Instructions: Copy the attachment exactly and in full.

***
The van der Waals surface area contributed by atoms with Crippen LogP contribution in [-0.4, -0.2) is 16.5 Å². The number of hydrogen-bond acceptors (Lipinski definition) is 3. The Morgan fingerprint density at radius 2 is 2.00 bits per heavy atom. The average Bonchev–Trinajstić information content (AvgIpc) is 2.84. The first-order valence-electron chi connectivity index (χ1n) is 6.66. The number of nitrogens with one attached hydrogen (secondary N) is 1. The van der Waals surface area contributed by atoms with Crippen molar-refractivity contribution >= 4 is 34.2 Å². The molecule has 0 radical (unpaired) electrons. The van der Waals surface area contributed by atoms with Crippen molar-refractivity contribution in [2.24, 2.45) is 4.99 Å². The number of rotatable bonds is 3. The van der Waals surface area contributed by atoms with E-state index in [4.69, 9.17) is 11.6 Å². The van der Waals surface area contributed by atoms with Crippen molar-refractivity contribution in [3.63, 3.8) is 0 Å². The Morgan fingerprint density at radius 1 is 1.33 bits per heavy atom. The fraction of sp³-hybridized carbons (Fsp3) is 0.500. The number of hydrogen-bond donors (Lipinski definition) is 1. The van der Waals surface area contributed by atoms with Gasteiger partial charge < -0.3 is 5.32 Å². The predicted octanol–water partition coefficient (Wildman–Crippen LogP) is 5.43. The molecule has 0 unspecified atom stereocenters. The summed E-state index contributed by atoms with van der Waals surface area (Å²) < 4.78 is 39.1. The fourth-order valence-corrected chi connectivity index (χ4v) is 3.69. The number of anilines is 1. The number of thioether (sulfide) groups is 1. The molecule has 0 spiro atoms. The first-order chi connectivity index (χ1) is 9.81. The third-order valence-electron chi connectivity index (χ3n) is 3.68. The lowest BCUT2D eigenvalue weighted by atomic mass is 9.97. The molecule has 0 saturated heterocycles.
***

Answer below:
The van der Waals surface area contributed by atoms with Crippen LogP contribution in [-0.4, -0.2) is 16.5 Å². The number of hydrogen-bond acceptors (Lipinski definition) is 3. The Morgan fingerprint density at radius 2 is 2.00 bits per heavy atom. The average Bonchev–Trinajstić information content (AvgIpc) is 2.84. The first-order valence-electron chi connectivity index (χ1n) is 6.66. The number of nitrogens with one attached hydrogen (secondary N) is 1. The van der Waals surface area contributed by atoms with Crippen molar-refractivity contribution >= 4 is 34.2 Å². The molecule has 0 radical (unpaired) electrons. The van der Waals surface area contributed by atoms with Crippen molar-refractivity contribution in [2.24, 2.45) is 4.99 Å². The number of rotatable bonds is 3. The van der Waals surface area contributed by atoms with E-state index in [4.69, 9.17) is 11.6 Å². The van der Waals surface area contributed by atoms with Crippen molar-refractivity contribution in [3.63, 3.8) is 0 Å². The Morgan fingerprint density at radius 1 is 1.33 bits per heavy atom. The fraction of sp³-hybridized carbons (Fsp3) is 0.500. The number of hydrogen-bond donors (Lipinski definition) is 1. The van der Waals surface area contributed by atoms with Gasteiger partial charge < -0.3 is 5.32 Å². The predicted octanol–water partition coefficient (Wildman–Crippen LogP) is 5.43. The molecule has 0 unspecified atom stereocenters. The summed E-state index contributed by atoms with van der Waals surface area (Å²) < 4.78 is 39.1. The fourth-order valence-corrected chi connectivity index (χ4v) is 3.69. The number of anilines is 1. The number of thioether (sulfide) groups is 1. The molecule has 0 spiro atoms. The first-order chi connectivity index (χ1) is 9.81. The third-order valence-electron chi connectivity index (χ3n) is 3.68. The lowest BCUT2D eigenvalue weighted by atomic mass is 9.97. The molecule has 0 saturated heterocycles.